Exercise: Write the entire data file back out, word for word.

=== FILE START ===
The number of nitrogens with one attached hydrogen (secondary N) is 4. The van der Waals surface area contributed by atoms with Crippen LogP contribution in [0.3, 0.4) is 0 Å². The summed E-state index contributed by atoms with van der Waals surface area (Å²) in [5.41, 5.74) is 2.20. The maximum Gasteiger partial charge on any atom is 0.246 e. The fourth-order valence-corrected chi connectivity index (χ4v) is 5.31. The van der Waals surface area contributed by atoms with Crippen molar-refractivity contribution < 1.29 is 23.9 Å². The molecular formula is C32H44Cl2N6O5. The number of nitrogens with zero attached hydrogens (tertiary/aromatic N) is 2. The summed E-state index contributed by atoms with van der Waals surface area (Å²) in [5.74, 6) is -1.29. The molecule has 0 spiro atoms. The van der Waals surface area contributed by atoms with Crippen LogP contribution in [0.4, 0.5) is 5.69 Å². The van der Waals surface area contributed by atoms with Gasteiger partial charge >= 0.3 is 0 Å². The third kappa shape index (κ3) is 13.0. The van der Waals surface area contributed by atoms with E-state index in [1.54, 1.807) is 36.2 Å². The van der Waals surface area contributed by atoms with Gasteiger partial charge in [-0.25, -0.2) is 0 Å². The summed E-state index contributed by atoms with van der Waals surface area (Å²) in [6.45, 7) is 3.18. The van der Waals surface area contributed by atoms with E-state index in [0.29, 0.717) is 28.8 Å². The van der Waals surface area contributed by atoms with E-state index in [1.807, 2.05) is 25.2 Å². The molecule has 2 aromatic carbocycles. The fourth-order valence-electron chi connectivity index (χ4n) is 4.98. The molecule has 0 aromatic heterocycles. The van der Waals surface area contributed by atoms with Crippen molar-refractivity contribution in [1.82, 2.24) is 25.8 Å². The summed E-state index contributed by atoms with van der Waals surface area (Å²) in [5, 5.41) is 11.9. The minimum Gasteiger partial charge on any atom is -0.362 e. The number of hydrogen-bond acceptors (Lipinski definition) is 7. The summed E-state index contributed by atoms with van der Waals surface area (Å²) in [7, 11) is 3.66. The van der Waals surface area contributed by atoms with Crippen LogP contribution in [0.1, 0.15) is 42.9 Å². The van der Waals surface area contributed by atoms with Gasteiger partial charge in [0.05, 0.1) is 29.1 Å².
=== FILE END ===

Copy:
The number of nitrogens with one attached hydrogen (secondary N) is 4. The van der Waals surface area contributed by atoms with Crippen LogP contribution in [0.3, 0.4) is 0 Å². The summed E-state index contributed by atoms with van der Waals surface area (Å²) in [5.41, 5.74) is 2.20. The maximum Gasteiger partial charge on any atom is 0.246 e. The fourth-order valence-corrected chi connectivity index (χ4v) is 5.31. The van der Waals surface area contributed by atoms with Crippen molar-refractivity contribution < 1.29 is 23.9 Å². The molecular formula is C32H44Cl2N6O5. The number of nitrogens with zero attached hydrogens (tertiary/aromatic N) is 2. The summed E-state index contributed by atoms with van der Waals surface area (Å²) in [5.74, 6) is -1.29. The molecule has 0 spiro atoms. The van der Waals surface area contributed by atoms with Crippen LogP contribution in [0.4, 0.5) is 5.69 Å². The van der Waals surface area contributed by atoms with Gasteiger partial charge >= 0.3 is 0 Å². The third kappa shape index (κ3) is 13.0. The van der Waals surface area contributed by atoms with E-state index in [1.54, 1.807) is 36.2 Å². The van der Waals surface area contributed by atoms with Gasteiger partial charge in [-0.25, -0.2) is 0 Å². The summed E-state index contributed by atoms with van der Waals surface area (Å²) in [6.45, 7) is 3.18. The van der Waals surface area contributed by atoms with E-state index in [0.29, 0.717) is 28.8 Å². The van der Waals surface area contributed by atoms with E-state index in [1.807, 2.05) is 25.2 Å². The molecule has 2 aromatic carbocycles. The fourth-order valence-electron chi connectivity index (χ4n) is 4.98. The molecule has 0 aromatic heterocycles. The van der Waals surface area contributed by atoms with Crippen molar-refractivity contribution in [1.82, 2.24) is 25.8 Å². The summed E-state index contributed by atoms with van der Waals surface area (Å²) in [5, 5.41) is 11.9. The minimum Gasteiger partial charge on any atom is -0.362 e. The number of hydrogen-bond acceptors (Lipinski definition) is 7. The summed E-state index contributed by atoms with van der Waals surface area (Å²) in [7, 11) is 3.66. The van der Waals surface area contributed by atoms with Crippen LogP contribution in [0.1, 0.15) is 42.9 Å². The van der Waals surface area contributed by atoms with Gasteiger partial charge in [0.05, 0.1) is 29.1 Å².